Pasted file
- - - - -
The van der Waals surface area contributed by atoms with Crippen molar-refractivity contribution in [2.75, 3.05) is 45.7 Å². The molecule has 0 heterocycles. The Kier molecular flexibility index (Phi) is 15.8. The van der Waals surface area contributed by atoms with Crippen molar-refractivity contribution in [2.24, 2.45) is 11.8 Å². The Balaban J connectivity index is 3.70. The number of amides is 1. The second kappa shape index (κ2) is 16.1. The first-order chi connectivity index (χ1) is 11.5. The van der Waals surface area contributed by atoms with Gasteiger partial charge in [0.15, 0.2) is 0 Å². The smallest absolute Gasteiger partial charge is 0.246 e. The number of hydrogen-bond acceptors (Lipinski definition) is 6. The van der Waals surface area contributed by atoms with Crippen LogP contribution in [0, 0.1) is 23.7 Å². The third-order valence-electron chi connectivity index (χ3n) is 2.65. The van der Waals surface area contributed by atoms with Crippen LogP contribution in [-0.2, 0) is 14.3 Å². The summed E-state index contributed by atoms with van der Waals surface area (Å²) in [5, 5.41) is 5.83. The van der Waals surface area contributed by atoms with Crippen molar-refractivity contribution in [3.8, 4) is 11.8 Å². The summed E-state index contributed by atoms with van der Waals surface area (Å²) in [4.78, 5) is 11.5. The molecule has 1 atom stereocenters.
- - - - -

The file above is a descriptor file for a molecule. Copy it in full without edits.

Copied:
The van der Waals surface area contributed by atoms with Crippen molar-refractivity contribution in [2.75, 3.05) is 45.7 Å². The molecule has 0 heterocycles. The Kier molecular flexibility index (Phi) is 15.8. The van der Waals surface area contributed by atoms with Crippen molar-refractivity contribution in [2.24, 2.45) is 11.8 Å². The Balaban J connectivity index is 3.70. The number of amides is 1. The second kappa shape index (κ2) is 16.1. The first-order chi connectivity index (χ1) is 11.5. The van der Waals surface area contributed by atoms with Gasteiger partial charge in [0.15, 0.2) is 0 Å². The smallest absolute Gasteiger partial charge is 0.246 e. The number of hydrogen-bond acceptors (Lipinski definition) is 6. The van der Waals surface area contributed by atoms with Crippen LogP contribution in [0, 0.1) is 23.7 Å². The third-order valence-electron chi connectivity index (χ3n) is 2.65. The van der Waals surface area contributed by atoms with Crippen LogP contribution in [-0.2, 0) is 14.3 Å². The summed E-state index contributed by atoms with van der Waals surface area (Å²) in [5, 5.41) is 5.83. The van der Waals surface area contributed by atoms with Crippen molar-refractivity contribution in [3.8, 4) is 11.8 Å². The summed E-state index contributed by atoms with van der Waals surface area (Å²) in [4.78, 5) is 11.5. The molecule has 1 atom stereocenters.